Skiing over snowboarding an advantage for most patrol situations


Photo Credit: Kyra Kliman

Diamond Peak patroller Nate Hyske setting up the boundary line at Diamond Peak Ski Resort.

Kyra Kliman, Editor

When snowboarding came onto the winter sports scene, the traditional ski industry rejected the new idea. The sport represented the unknown; resorts didn’t know how it would impact their business. “The distinctive tastes and styles embodied by many young snowboarders during the 1980s and early 1990s contributed to the general public’s negative stereotyping of snowboarders,” wrote author Holly Thorpe in in “Snowboarding: The Ultimate Guide.”

“Snowboarders Come to the Rescue of Skiers,” Barbara Lloyd wrote in a 1993 New York Times story. Steve Draisey, a snowboarding pioneer, “cuts an unusual figure on an alpine slope. Despite his official navy blue and purple jacket, the ski patroller is not wearing skis. His boots instead are buckled to a snowboard, that wide, single-stance snow surfer adopted by the young and snubbed by the old.”

Draisey, formerly worked on the National Ski Patrol for 17 years, when he decided to switch to snowboard patrol at Jiminy Peak, a smaller ski resort in Massachusetts. Draisey was the first snowboard patroller that made it possible for other snowboarders to become patrollers.

Nate Hyske, a snowboard patroller at Diamond Peak Ski Resort, stated, “when people see me at the mountain, and when I arrive on a snowboard, it raises a lot of questions like, ‘Oh I didn’t know snowboarders could do this job.”

Hyske believes it’s going to take time for snowboarders to prove themselves because they’re a minority in the ski industry.

According to the National Ski Patrol, the steepness of terrain determines whether the mountain is operated by only ski patrollers or ski and snowboard patrollers. Slopes above 25 degrees are considered avalanche terrain. In resorts with terrain above 25 degrees, only ski patrollers do AC Avalanche Mitigation work.

“Being on a board, in general, is kind of limiting as to where you can go” Hyske, said. According to Hyske, most mountains in the basin, including Squaw Valley, Heavenly, and Alpine Meadows, only hire ski patrollers because those resorts do avalanche control.

Adam Korenblat is a ski patroller at Aspen Snowmass Ski Resort. The mountain hires only ski patrollers. A significant portion of the terrain is in avalanche terrain.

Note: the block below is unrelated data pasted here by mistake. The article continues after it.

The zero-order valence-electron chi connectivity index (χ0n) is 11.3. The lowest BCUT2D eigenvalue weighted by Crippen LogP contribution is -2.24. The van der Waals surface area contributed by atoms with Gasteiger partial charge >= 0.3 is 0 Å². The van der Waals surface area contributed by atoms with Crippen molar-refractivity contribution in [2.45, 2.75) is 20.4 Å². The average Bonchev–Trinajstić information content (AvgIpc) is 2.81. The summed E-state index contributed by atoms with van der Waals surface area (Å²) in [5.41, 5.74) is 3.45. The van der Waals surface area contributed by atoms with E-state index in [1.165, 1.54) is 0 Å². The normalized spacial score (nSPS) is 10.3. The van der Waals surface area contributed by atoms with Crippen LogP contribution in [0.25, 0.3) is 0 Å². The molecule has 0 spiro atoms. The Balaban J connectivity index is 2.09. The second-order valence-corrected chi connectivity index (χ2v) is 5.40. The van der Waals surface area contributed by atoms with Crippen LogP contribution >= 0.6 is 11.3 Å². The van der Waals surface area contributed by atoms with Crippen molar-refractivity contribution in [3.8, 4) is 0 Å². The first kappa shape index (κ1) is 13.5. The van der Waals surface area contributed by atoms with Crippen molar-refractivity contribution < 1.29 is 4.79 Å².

Skis are a multi-faceted tool for Avalanche Mitigation work. Frequently, when patrollers are doing avalanche control work, it’s on their skis.

“They’re stomping and cutting cornices to a specific area height, setting a bomb, then hiking back up with their skis on,” Korenblat said. Many of those actions just can’t be done on a snowboard.

He believes that many ski patrollers are not expert skiers but are well trained medically. A snowboard patroller must be an expert snowboarder to handle most rescue situations.

Jordan Gaines is an avid backcountry split-boarder and a snowboard patroller at Diamond Peak. On mountains like Diamond peak, he doesn’t see a difference between snowboard patrollers and ski patrollers.

“Having to sidestep up on skis versus having to walk up holding your snowboard isn’t an issue” Gaines said.

A significant portion of avalanche mitigation work is repelling into avalanche terrain. When a ski patroller repels, they’re often repelling into chutes, where they use their skies to control their descent.

“When a snowboarder repels down a chute, their snowboard is on their back because they can’t push off the wall with their board, so it is more likely for them to get stuck or start spinning when their feet have nothing to grip onto,” Korenblat said.  Also, at steeper resorts with flat areas, it can be difficult for snowboard patrollers, to take a patient down in a toboggan.

According to Korenblat, in steeper terrain, ski patrollers have more advantages having four edges.

He believes it is easier for a ski patroller to keep an edge while traversing, pulling a toboggan across flats terrain, and can use their skis as a tool for avalanche work. At the same time, snowboarders can have the success as a ski patroller on less demanding terrain.